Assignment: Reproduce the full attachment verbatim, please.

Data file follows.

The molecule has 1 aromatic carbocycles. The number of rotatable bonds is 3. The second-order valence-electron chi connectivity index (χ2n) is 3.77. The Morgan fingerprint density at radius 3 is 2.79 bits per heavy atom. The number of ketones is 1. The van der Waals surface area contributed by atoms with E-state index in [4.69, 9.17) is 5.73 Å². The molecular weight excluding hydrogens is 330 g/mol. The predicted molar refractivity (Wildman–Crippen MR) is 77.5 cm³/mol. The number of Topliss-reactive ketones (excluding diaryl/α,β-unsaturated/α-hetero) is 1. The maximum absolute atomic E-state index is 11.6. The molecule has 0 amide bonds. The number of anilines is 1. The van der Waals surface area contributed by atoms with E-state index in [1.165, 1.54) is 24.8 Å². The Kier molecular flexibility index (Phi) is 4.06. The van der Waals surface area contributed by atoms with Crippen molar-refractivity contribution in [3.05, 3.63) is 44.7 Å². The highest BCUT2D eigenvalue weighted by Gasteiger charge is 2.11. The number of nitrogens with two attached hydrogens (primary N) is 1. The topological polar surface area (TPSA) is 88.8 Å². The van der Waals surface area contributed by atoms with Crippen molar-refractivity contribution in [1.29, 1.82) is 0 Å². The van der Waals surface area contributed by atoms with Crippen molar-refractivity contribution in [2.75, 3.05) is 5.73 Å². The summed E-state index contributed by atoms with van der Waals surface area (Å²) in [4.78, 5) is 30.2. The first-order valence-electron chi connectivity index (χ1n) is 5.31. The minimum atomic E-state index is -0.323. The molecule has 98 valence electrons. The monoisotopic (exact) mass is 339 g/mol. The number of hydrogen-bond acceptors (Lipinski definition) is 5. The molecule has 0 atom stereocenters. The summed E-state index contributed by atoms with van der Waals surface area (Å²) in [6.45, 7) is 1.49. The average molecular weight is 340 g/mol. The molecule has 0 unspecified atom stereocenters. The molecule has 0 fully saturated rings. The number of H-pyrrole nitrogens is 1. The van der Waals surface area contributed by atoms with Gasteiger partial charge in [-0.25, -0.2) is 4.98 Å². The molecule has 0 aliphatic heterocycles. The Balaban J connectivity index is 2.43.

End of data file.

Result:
The molecule has 1 aromatic carbocycles. The number of rotatable bonds is 3. The second-order valence-electron chi connectivity index (χ2n) is 3.77. The Morgan fingerprint density at radius 3 is 2.79 bits per heavy atom. The number of ketones is 1. The van der Waals surface area contributed by atoms with E-state index in [4.69, 9.17) is 5.73 Å². The molecular weight excluding hydrogens is 330 g/mol. The predicted molar refractivity (Wildman–Crippen MR) is 77.5 cm³/mol. The number of Topliss-reactive ketones (excluding diaryl/α,β-unsaturated/α-hetero) is 1. The maximum absolute atomic E-state index is 11.6. The molecule has 0 amide bonds. The number of anilines is 1. The van der Waals surface area contributed by atoms with E-state index in [1.165, 1.54) is 24.8 Å². The Kier molecular flexibility index (Phi) is 4.06. The van der Waals surface area contributed by atoms with Crippen molar-refractivity contribution in [3.05, 3.63) is 44.7 Å². The highest BCUT2D eigenvalue weighted by Gasteiger charge is 2.11. The number of nitrogens with two attached hydrogens (primary N) is 1. The topological polar surface area (TPSA) is 88.8 Å². The van der Waals surface area contributed by atoms with Crippen molar-refractivity contribution in [1.29, 1.82) is 0 Å². The van der Waals surface area contributed by atoms with Crippen molar-refractivity contribution in [2.75, 3.05) is 5.73 Å². The summed E-state index contributed by atoms with van der Waals surface area (Å²) in [4.78, 5) is 30.2. The first-order valence-electron chi connectivity index (χ1n) is 5.31. The minimum atomic E-state index is -0.323. The molecule has 98 valence electrons. The monoisotopic (exact) mass is 339 g/mol. The number of hydrogen-bond acceptors (Lipinski definition) is 5. The molecule has 0 atom stereocenters. The summed E-state index contributed by atoms with van der Waals surface area (Å²) in [6.45, 7) is 1.49. The average molecular weight is 340 g/mol. The molecule has 0 unspecified atom stereocenters. The molecule has 0 fully saturated rings. The number of H-pyrrole nitrogens is 1. The van der Waals surface area contributed by atoms with Gasteiger partial charge in [-0.25, -0.2) is 4.98 Å². The molecule has 0 aliphatic heterocycles. The Balaban J connectivity index is 2.43.